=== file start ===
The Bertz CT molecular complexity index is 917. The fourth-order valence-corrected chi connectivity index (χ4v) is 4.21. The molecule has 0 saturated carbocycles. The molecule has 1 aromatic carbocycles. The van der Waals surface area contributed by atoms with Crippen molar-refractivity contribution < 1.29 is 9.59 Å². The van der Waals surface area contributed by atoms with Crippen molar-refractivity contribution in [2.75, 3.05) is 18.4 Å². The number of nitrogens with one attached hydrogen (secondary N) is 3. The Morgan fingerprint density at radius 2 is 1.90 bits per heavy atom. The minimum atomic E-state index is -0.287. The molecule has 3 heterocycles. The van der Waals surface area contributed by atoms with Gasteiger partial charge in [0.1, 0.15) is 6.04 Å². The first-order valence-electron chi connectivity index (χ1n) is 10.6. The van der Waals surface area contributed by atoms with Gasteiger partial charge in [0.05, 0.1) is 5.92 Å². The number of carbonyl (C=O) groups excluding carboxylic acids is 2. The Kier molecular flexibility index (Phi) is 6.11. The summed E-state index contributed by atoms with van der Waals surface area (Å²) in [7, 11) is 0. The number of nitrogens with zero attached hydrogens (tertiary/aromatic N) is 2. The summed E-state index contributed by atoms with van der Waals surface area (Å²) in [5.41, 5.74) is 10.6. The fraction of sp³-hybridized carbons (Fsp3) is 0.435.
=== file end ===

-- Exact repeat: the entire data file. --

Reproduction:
The Bertz CT molecular complexity index is 917. The fourth-order valence-corrected chi connectivity index (χ4v) is 4.21. The molecule has 0 saturated carbocycles. The molecule has 1 aromatic carbocycles. The van der Waals surface area contributed by atoms with Crippen molar-refractivity contribution < 1.29 is 9.59 Å². The van der Waals surface area contributed by atoms with Crippen molar-refractivity contribution in [2.75, 3.05) is 18.4 Å². The number of nitrogens with one attached hydrogen (secondary N) is 3. The Morgan fingerprint density at radius 2 is 1.90 bits per heavy atom. The minimum atomic E-state index is -0.287. The molecule has 3 heterocycles. The van der Waals surface area contributed by atoms with Gasteiger partial charge in [0.1, 0.15) is 6.04 Å². The first-order valence-electron chi connectivity index (χ1n) is 10.6. The van der Waals surface area contributed by atoms with Gasteiger partial charge in [0.05, 0.1) is 5.92 Å². The number of carbonyl (C=O) groups excluding carboxylic acids is 2. The Kier molecular flexibility index (Phi) is 6.11. The summed E-state index contributed by atoms with van der Waals surface area (Å²) in [7, 11) is 0. The number of nitrogens with zero attached hydrogens (tertiary/aromatic N) is 2. The summed E-state index contributed by atoms with van der Waals surface area (Å²) in [5.41, 5.74) is 10.6. The fraction of sp³-hybridized carbons (Fsp3) is 0.435.